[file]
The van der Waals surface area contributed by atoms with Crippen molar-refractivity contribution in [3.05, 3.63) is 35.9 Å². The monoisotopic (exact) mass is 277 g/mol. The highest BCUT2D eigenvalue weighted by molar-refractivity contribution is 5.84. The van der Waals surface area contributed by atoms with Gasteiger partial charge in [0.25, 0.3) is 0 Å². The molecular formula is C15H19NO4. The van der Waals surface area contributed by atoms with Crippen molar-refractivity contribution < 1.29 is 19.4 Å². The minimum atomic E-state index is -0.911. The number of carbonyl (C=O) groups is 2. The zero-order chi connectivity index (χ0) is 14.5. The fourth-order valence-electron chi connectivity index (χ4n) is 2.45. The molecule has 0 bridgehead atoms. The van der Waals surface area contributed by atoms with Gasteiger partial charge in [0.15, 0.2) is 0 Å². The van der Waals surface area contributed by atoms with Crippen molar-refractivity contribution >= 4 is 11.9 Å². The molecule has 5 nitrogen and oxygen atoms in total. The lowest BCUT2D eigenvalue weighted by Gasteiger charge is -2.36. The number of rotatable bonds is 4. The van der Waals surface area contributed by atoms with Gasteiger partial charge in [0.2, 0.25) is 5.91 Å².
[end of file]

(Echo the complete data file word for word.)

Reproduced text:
The van der Waals surface area contributed by atoms with Crippen molar-refractivity contribution in [3.05, 3.63) is 35.9 Å². The monoisotopic (exact) mass is 277 g/mol. The highest BCUT2D eigenvalue weighted by molar-refractivity contribution is 5.84. The van der Waals surface area contributed by atoms with Gasteiger partial charge in [0.25, 0.3) is 0 Å². The molecular formula is C15H19NO4. The van der Waals surface area contributed by atoms with Crippen molar-refractivity contribution < 1.29 is 19.4 Å². The minimum atomic E-state index is -0.911. The number of carbonyl (C=O) groups is 2. The zero-order chi connectivity index (χ0) is 14.5. The fourth-order valence-electron chi connectivity index (χ4n) is 2.45. The molecule has 0 bridgehead atoms. The van der Waals surface area contributed by atoms with Gasteiger partial charge in [0.15, 0.2) is 0 Å². The van der Waals surface area contributed by atoms with Crippen molar-refractivity contribution >= 4 is 11.9 Å². The molecule has 5 nitrogen and oxygen atoms in total. The lowest BCUT2D eigenvalue weighted by Gasteiger charge is -2.36. The number of rotatable bonds is 4. The van der Waals surface area contributed by atoms with Gasteiger partial charge in [0.2, 0.25) is 5.91 Å².